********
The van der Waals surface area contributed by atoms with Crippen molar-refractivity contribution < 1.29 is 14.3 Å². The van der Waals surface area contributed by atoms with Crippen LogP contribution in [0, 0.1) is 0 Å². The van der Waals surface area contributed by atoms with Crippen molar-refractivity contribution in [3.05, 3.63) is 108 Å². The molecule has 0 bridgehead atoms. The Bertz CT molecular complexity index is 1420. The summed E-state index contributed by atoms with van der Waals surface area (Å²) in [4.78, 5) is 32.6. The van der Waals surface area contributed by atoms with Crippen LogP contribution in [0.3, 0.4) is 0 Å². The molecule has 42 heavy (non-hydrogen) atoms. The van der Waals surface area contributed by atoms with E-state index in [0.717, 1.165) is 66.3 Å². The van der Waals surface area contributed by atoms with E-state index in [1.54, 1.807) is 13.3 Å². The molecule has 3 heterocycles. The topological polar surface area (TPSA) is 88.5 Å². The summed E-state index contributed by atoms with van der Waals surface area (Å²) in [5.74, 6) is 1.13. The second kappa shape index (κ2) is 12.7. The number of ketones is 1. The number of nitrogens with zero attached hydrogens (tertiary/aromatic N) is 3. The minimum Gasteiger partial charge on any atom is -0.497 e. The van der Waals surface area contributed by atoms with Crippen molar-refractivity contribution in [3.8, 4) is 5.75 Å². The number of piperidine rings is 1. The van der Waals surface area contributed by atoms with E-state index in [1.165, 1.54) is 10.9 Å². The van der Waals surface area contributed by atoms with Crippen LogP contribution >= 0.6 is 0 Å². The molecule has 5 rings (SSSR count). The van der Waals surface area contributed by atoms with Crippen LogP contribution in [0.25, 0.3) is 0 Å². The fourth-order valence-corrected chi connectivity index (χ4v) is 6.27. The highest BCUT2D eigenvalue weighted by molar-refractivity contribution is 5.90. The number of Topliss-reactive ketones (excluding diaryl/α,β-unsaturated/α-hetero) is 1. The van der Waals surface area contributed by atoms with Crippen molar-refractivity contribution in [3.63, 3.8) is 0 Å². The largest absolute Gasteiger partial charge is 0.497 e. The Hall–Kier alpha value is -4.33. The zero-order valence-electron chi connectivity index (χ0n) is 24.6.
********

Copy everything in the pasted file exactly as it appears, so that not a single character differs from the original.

The van der Waals surface area contributed by atoms with Crippen molar-refractivity contribution < 1.29 is 14.3 Å². The van der Waals surface area contributed by atoms with Crippen LogP contribution in [0, 0.1) is 0 Å². The van der Waals surface area contributed by atoms with Crippen molar-refractivity contribution in [3.05, 3.63) is 108 Å². The molecule has 0 bridgehead atoms. The Bertz CT molecular complexity index is 1420. The summed E-state index contributed by atoms with van der Waals surface area (Å²) in [4.78, 5) is 32.6. The van der Waals surface area contributed by atoms with Crippen LogP contribution in [0.3, 0.4) is 0 Å². The molecule has 42 heavy (non-hydrogen) atoms. The van der Waals surface area contributed by atoms with E-state index in [0.717, 1.165) is 66.3 Å². The van der Waals surface area contributed by atoms with E-state index in [1.54, 1.807) is 13.3 Å². The molecule has 3 heterocycles. The topological polar surface area (TPSA) is 88.5 Å². The summed E-state index contributed by atoms with van der Waals surface area (Å²) in [5.74, 6) is 1.13. The second kappa shape index (κ2) is 12.7. The number of ketones is 1. The number of nitrogens with zero attached hydrogens (tertiary/aromatic N) is 3. The minimum Gasteiger partial charge on any atom is -0.497 e. The van der Waals surface area contributed by atoms with Crippen molar-refractivity contribution in [3.8, 4) is 5.75 Å². The number of piperidine rings is 1. The van der Waals surface area contributed by atoms with E-state index in [1.165, 1.54) is 10.9 Å². The van der Waals surface area contributed by atoms with Crippen LogP contribution >= 0.6 is 0 Å². The molecule has 5 rings (SSSR count). The van der Waals surface area contributed by atoms with Crippen LogP contribution in [0.25, 0.3) is 0 Å². The fourth-order valence-corrected chi connectivity index (χ4v) is 6.27. The highest BCUT2D eigenvalue weighted by molar-refractivity contribution is 5.90. The number of Topliss-reactive ketones (excluding diaryl/α,β-unsaturated/α-hetero) is 1. The van der Waals surface area contributed by atoms with Crippen molar-refractivity contribution in [3.63, 3.8) is 0 Å². The largest absolute Gasteiger partial charge is 0.497 e. The Hall–Kier alpha value is -4.33. The zero-order valence-electron chi connectivity index (χ0n) is 24.6.